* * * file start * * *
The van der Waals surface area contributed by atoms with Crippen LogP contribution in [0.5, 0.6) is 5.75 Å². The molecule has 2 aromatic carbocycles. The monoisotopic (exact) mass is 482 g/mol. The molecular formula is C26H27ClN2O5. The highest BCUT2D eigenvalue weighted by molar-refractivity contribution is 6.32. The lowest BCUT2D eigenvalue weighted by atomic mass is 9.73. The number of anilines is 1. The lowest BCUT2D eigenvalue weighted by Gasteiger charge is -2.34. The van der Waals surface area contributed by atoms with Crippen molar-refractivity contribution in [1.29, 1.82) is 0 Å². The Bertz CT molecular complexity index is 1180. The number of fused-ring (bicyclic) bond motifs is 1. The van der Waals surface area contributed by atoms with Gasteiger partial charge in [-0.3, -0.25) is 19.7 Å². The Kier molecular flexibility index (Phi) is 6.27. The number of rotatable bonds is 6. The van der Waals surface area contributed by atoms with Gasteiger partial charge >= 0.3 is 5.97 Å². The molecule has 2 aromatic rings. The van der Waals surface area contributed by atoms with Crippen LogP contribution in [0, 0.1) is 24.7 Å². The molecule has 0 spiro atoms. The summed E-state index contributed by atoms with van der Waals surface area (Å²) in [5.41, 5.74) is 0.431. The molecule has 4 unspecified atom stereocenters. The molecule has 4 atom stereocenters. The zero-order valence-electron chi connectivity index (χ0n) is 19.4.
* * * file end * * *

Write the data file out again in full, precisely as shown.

The van der Waals surface area contributed by atoms with Crippen LogP contribution in [0.5, 0.6) is 5.75 Å². The molecule has 2 aromatic carbocycles. The monoisotopic (exact) mass is 482 g/mol. The molecular formula is C26H27ClN2O5. The highest BCUT2D eigenvalue weighted by molar-refractivity contribution is 6.32. The lowest BCUT2D eigenvalue weighted by atomic mass is 9.73. The number of anilines is 1. The lowest BCUT2D eigenvalue weighted by Gasteiger charge is -2.34. The van der Waals surface area contributed by atoms with Crippen molar-refractivity contribution in [1.29, 1.82) is 0 Å². The Bertz CT molecular complexity index is 1180. The number of fused-ring (bicyclic) bond motifs is 1. The van der Waals surface area contributed by atoms with Gasteiger partial charge in [-0.3, -0.25) is 19.7 Å². The Kier molecular flexibility index (Phi) is 6.27. The number of rotatable bonds is 6. The van der Waals surface area contributed by atoms with Gasteiger partial charge >= 0.3 is 5.97 Å². The molecule has 2 aromatic rings. The van der Waals surface area contributed by atoms with Crippen LogP contribution in [0, 0.1) is 24.7 Å². The molecule has 0 spiro atoms. The summed E-state index contributed by atoms with van der Waals surface area (Å²) in [5.41, 5.74) is 0.431. The molecule has 4 unspecified atom stereocenters. The molecule has 4 atom stereocenters. The zero-order valence-electron chi connectivity index (χ0n) is 19.4.